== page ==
Teatro y Ermita de San Agustín
The chapel of San Agustín is documented from the sixteenth century until its confiscation in the nineteenth century. It was restored in 1599 and 1693. The second altarpiece was built by the Lorca carpenter Melchor García in 1623, with three main paintings. After its confiscation, it was transformed into a theatre, whose income passed to the Charity Board. The current building corresponds to a work completed in 1994. (Location)


Abrigo de la Colmena and Abrigos del Maimón
The Colmenas shelter is located in the western area of the southern slope of the Maimón Chico, less than 2km from Vélez-Blanco. It consists of three caves, one of which contains ten significant cave paintings. Under the name of Abrigos del Maimón, there are nine painted shelters; Yedra, Letreros, Letreros Inferior, Molinos I, Molinos II, Panal, Hoyos I, Hoyos II and Covachas, of diverse figurative content. (Location)

Cueva de Los Letreros
This is one of the most important painted shelters in the south of the peninsula, discovered in 1861. It is 25m wide, about 6m deep and has a height that ranges in the central area between 8 and 10 metres. Its access, although steep, is facilitated by a series of zigzagging stairs. Its paintings are distributed across several panels, some located in blocks on the floor, the most important being the main panel, located on the left wall of the shelter. UNESCO states this is the largest group of rock art sites in Europe, and that it gives an exceptional image of human life in a critical phase of its development.(Location)

Cueva de Abrosio
This site is considered one of the most important for the study of the Upper Paleolithic era of the Iberian Peninsula. It is a large rocky shelter on a vertical wall more than 100m high. It was excavated for the first time in 1911 and features a Paleolithic, Epipaleolithic and Neolithic cultural sequence. On this site, during the 1992 and 1994 campaigns, a set of painted and engraved artistic parietal representations of the Upper Paleolithic era were discovered.(Location)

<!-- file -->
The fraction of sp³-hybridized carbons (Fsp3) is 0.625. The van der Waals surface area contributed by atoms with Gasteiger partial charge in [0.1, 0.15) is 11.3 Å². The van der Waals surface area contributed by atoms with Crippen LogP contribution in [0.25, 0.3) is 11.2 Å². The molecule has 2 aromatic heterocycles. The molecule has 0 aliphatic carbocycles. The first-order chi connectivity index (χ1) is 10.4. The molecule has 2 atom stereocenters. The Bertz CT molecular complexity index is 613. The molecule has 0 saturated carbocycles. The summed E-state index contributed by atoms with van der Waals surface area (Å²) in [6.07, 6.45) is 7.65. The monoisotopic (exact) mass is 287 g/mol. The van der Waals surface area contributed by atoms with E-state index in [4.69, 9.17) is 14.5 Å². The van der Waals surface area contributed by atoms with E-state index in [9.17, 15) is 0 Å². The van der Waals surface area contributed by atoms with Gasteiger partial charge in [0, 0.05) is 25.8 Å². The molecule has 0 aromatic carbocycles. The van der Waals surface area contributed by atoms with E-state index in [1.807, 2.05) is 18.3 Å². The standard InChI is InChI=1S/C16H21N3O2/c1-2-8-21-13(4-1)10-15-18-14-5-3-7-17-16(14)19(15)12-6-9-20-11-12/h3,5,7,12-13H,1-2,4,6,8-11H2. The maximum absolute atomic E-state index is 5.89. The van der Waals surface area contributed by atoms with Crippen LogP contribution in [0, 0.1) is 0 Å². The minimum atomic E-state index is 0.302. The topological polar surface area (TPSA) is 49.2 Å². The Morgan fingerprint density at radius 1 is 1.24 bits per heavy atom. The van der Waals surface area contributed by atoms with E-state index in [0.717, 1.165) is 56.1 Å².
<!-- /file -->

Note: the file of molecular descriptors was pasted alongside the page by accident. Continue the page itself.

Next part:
Sierra de María-Los Velez Natural Park
Established in 1987, the Sierra María-Los Vélez occupies the eastern end of the Cordillera Subbética in the north of Almeria province. It covers 22,670 hectares of landscape and showcases impressive natural contrasts, from its arid, moon-like plains overlooked by the Sierra’s rocky summits, which are white with snow in winter, and the dry, barren south-facing slopes all compared to its densely wooded north-facing ones. Its climate too is characterised by great extremes, with temperatures plunging as low as -18°C in winter and rising to 39°C in summer. The park’s altitude ranges from 800m to the highest peak of María, a barren limestone outcrop of 2,045m.  More>


There is a lot to do in the Natural Park; hiking enthusiasts are able to choose between different signposted routes, such as the Pinar de Alfahuara, Umbria de Maimón, Sierra Larga and Pinar de las Muelas y Hoya de Taibena. However, the best way to know what’s on offer at the park is to get in touch with the tourist office in Almacén del Trigo.

Book Hotels in Vélez-Blanco

Casas Demi

Situated in Vélez Blanco in the Andalucía region, Casas Demi has a balcony and garden views. This property offers access to a terrace and free private parking. The pool features a pool bar and mountain views.


Visitors wanting to sample the very best of the local cuisine should try migas de harina (fried breadcrumbs with chorizo and bacon), as well as the gurullos con liebre o perdiz (pasta stew with hare or partridge). Sweets include bilbaos (brioche buns) and mantecados dormidos (lard and almond cakes made at Christmas).


Popular festivals in Vélez Blanco are Semana Santa, Fiesta de Agosto, Feria Medieval and San Isidro. More>


The tourist office of Vélez Blanco is located in the Oficina Municipal de Turismo. More>


The neighbouring villages to Vélez Blanco are María, Vélez Rubio and the region of Murcia.